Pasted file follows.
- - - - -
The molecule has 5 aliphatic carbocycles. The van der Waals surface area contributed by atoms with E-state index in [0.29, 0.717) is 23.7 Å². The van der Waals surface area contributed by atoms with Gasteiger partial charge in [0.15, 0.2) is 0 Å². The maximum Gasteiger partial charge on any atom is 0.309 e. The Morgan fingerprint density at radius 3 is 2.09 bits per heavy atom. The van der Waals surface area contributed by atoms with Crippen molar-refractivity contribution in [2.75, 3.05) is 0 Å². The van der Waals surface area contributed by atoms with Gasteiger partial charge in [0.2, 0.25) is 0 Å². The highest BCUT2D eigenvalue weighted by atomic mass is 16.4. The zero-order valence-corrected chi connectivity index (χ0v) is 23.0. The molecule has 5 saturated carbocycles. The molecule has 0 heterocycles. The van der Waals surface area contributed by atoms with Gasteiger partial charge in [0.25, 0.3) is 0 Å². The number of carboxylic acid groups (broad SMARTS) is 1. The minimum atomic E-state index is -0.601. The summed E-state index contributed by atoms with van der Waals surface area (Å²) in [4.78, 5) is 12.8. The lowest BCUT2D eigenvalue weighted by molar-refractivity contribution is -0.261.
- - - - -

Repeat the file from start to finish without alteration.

The molecule has 5 aliphatic carbocycles. The van der Waals surface area contributed by atoms with E-state index in [0.29, 0.717) is 23.7 Å². The van der Waals surface area contributed by atoms with Gasteiger partial charge in [0.15, 0.2) is 0 Å². The maximum Gasteiger partial charge on any atom is 0.309 e. The Morgan fingerprint density at radius 3 is 2.09 bits per heavy atom. The van der Waals surface area contributed by atoms with Crippen molar-refractivity contribution in [2.75, 3.05) is 0 Å². The van der Waals surface area contributed by atoms with Gasteiger partial charge in [0.2, 0.25) is 0 Å². The highest BCUT2D eigenvalue weighted by atomic mass is 16.4. The zero-order valence-corrected chi connectivity index (χ0v) is 23.0. The molecule has 5 saturated carbocycles. The molecule has 0 heterocycles. The van der Waals surface area contributed by atoms with Gasteiger partial charge in [0.25, 0.3) is 0 Å². The number of carboxylic acid groups (broad SMARTS) is 1. The minimum atomic E-state index is -0.601. The summed E-state index contributed by atoms with van der Waals surface area (Å²) in [4.78, 5) is 12.8. The lowest BCUT2D eigenvalue weighted by molar-refractivity contribution is -0.261.